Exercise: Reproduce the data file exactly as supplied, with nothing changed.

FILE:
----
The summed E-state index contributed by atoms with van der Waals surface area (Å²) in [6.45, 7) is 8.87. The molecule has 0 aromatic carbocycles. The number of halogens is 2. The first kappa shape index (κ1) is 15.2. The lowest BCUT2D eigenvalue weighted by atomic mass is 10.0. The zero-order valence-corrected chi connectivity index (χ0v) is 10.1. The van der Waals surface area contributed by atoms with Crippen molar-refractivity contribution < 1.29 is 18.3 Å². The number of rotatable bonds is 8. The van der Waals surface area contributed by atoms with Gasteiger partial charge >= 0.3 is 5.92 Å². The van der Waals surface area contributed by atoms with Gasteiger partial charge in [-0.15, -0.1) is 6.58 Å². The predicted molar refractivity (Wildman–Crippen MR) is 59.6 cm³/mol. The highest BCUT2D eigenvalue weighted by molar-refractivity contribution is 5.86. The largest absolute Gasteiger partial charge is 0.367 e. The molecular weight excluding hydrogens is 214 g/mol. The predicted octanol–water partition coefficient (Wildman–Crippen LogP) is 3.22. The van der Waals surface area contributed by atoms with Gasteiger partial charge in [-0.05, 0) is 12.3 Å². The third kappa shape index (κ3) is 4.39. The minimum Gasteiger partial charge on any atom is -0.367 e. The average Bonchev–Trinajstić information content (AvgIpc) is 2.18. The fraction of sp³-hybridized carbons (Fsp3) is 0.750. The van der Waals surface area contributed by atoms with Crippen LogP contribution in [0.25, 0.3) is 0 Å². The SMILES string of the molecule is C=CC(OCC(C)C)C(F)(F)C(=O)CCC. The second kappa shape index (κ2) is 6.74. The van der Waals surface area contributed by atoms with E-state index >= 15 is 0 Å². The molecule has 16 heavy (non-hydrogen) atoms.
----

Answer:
The summed E-state index contributed by atoms with van der Waals surface area (Å²) in [6.45, 7) is 8.87. The molecule has 0 aromatic carbocycles. The number of halogens is 2. The first kappa shape index (κ1) is 15.2. The lowest BCUT2D eigenvalue weighted by atomic mass is 10.0. The zero-order valence-corrected chi connectivity index (χ0v) is 10.1. The van der Waals surface area contributed by atoms with Crippen molar-refractivity contribution < 1.29 is 18.3 Å². The number of rotatable bonds is 8. The van der Waals surface area contributed by atoms with Gasteiger partial charge >= 0.3 is 5.92 Å². The van der Waals surface area contributed by atoms with Gasteiger partial charge in [-0.15, -0.1) is 6.58 Å². The predicted molar refractivity (Wildman–Crippen MR) is 59.6 cm³/mol. The highest BCUT2D eigenvalue weighted by molar-refractivity contribution is 5.86. The largest absolute Gasteiger partial charge is 0.367 e. The molecular weight excluding hydrogens is 214 g/mol. The predicted octanol–water partition coefficient (Wildman–Crippen LogP) is 3.22. The van der Waals surface area contributed by atoms with Gasteiger partial charge in [-0.05, 0) is 12.3 Å². The third kappa shape index (κ3) is 4.39. The minimum Gasteiger partial charge on any atom is -0.367 e. The average Bonchev–Trinajstić information content (AvgIpc) is 2.18. The fraction of sp³-hybridized carbons (Fsp3) is 0.750. The van der Waals surface area contributed by atoms with Crippen LogP contribution in [0.25, 0.3) is 0 Å². The SMILES string of the molecule is C=CC(OCC(C)C)C(F)(F)C(=O)CCC. The second kappa shape index (κ2) is 6.74. The van der Waals surface area contributed by atoms with E-state index >= 15 is 0 Å². The molecule has 16 heavy (non-hydrogen) atoms.